ISLAMABAD - Pakistan on Friday announced that the detained top Taliban Commander Mullah Abdul Ghani Baradar would be set free on Saturday but due to security considerations did not indicate the time or location of his release.
"In order to further facilitate the Afghan reconciliation process, the detained Taliban leader, Mullah Abdul Ghani Baradar, would be released tomorrow (21 September, 2012)," Pakistan Foreign Office announced in probably the shortest-ever, most understated, single sentence press release Friday night.
Notably, announcement of the much-awaited and speculated release of Baradar comes just ahead of Prime Minister Nawaz Sharif's visit to the US for the UN General Assembly session in New York. Perhaps this was what the Foreign Office spokesperson had in mind when to repeated queries about time of Baradar's release he would respond by saying: "at an appropriate time."
The Afghan peace and reconciliation process will be a key point of discussion at the UNGA session and release of key Taliban leader will go down well as a concrete step by Pakistan to advance peace in the neighbouring Afghanistan.
For now, Baradar will not be able to travel outside Pakistan. Under the UN Taliban Sanctions Regime there is ban on international travel of Taliban leaders. A country holding Taliban in custody cannot allow them to travel abroad on release without formal permission from the relevant UN Security Council Committee. And, Pakistan has no intentions at this stage to initiate such a process or approach the UN committee in this regard. This was confirmed by the Foreign Office spokesperson when asked by The Nation, clearly indicating that Baradar will remain in Pakistan, at least for the time being.
While talking to this Correspondent on Thursday, PM's adviser on national security and foreign affairs, Sartaj Aziz, had also mentioned that Baradar cannot travel outside Pakistan because of the ban imposed by the UN Committee. He said on release, the Afghan leader would contact his family and touch base with the Taliban leadership in the context of talks with Afghan High Peace Council to facilitate the challenging reconciliation process.
Mullah Abdul Ghani Baradar, Taliban military commander and head of Taliban Quetta Shura, was arrested from an undisclosed location in Karachi in 2010 in a joint military operation with the CIA. He was second-in-command of the Taliban when the US-led invasion toppled their regime in September 2001. Baradar, 45, is said to be a close aide and the most trusted commanders of Mullah Omar, the so-called spiritual head of the Taliban. He was among the four men who founded the Taliban movement in 1994.
Baradar's release has been a long-standing demand of the Afghan government and the Afghan High Peace Council as they believe that he would prove to be useful in the reconciliation process and may hold the key to bringing Taliban to the negotiating table.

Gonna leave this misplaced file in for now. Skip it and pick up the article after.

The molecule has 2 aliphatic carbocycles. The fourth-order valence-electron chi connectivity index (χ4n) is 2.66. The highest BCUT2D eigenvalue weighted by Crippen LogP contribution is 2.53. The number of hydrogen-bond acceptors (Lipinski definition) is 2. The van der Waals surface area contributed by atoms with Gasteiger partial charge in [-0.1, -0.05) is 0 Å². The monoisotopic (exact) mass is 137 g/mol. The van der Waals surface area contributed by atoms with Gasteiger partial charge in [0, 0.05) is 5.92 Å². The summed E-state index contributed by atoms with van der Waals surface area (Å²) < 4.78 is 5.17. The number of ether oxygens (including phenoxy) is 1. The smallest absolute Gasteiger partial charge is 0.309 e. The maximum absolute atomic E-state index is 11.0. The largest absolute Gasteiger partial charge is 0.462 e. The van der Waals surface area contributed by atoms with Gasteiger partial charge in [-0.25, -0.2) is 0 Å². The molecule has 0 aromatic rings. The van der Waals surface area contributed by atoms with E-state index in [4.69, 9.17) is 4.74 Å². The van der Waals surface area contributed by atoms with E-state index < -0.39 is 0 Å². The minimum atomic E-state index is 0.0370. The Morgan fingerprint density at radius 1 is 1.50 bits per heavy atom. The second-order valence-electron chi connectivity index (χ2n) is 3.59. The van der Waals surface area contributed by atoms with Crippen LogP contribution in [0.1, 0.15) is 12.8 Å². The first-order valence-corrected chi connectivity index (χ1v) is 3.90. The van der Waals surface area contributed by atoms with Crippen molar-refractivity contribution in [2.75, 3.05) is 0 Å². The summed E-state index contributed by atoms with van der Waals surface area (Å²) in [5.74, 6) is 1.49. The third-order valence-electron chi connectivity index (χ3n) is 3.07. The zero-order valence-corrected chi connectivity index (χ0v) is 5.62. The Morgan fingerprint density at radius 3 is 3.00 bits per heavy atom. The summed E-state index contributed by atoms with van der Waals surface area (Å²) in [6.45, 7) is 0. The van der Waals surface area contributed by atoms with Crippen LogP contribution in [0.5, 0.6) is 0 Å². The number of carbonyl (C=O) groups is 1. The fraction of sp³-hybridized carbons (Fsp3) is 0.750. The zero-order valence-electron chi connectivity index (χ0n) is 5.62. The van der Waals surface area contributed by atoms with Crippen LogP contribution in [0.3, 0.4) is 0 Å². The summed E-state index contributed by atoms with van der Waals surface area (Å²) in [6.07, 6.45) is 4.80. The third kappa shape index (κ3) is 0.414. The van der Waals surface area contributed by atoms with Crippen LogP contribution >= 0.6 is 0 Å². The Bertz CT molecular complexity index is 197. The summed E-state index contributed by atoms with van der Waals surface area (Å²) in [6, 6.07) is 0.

The decision to release Mullah Baradar and seven other Taliban detainees was in principle taken during Afghan President Hamid Karzai's visit to Islamabad on August 26. Release of Baradar and other Taliban prisoners was high on the agenda of Karzai's bilateral visit that was extended by a day to discuss the next steps on the reconciliation and peace process in Afghanistan including release of key Taliban leaders. Just 10 days after Karzai's visit Pakistan released seven Taliban leaders. Karzai's extended stay, very rare in Heads of State visits, was an indication that greater trust and confidence had prompted it.
Prime Minister Nawaz Sharif aided by his civilian and military teams repeatedly assured the Afghan President and head of Afghan High Peace Council, Salahuddin Rabbani, that Pakistan does not have any favourites. That Pakistan's role in the Afghan peace process will only be as much as the Afghans would want from Pakistan.
During his visit here President Karzai had reiterated Kabul's request to Islamabad to use its influence and contacts with the Taliban representatives to convince them to come to the negotiating table with the Afghan High Peace Council. Kabul had repeatedly underlined that Pakistan's facilitation and cooperation in this context were vital.
Pakistan released the first group of 26 Taliban prisoners late last year in response to the demand of the Afghan High Peace Council.
On the question of handing the prisoners over to Kabul, Islamabad had clearly conveyed to the Afghan president that it would politically undermine the credibility of those released. However, Karzai was told that those Taliban prisoners whose release is sought by the Taliban themselves will be released to the Taliban. Apparently Karzai had suggested that Islamabad host Kabul's talks with Baradar but he was politely told that there would be difficulties on the issue of arranging these talks.
AFP adds: The Afghan government on Friday welcomed Pakistan's announcement about Baradar’s realease. "We welcome that this step is being taken," Aimal Faizi, spokesman for Afghan president Hamid Karzai said.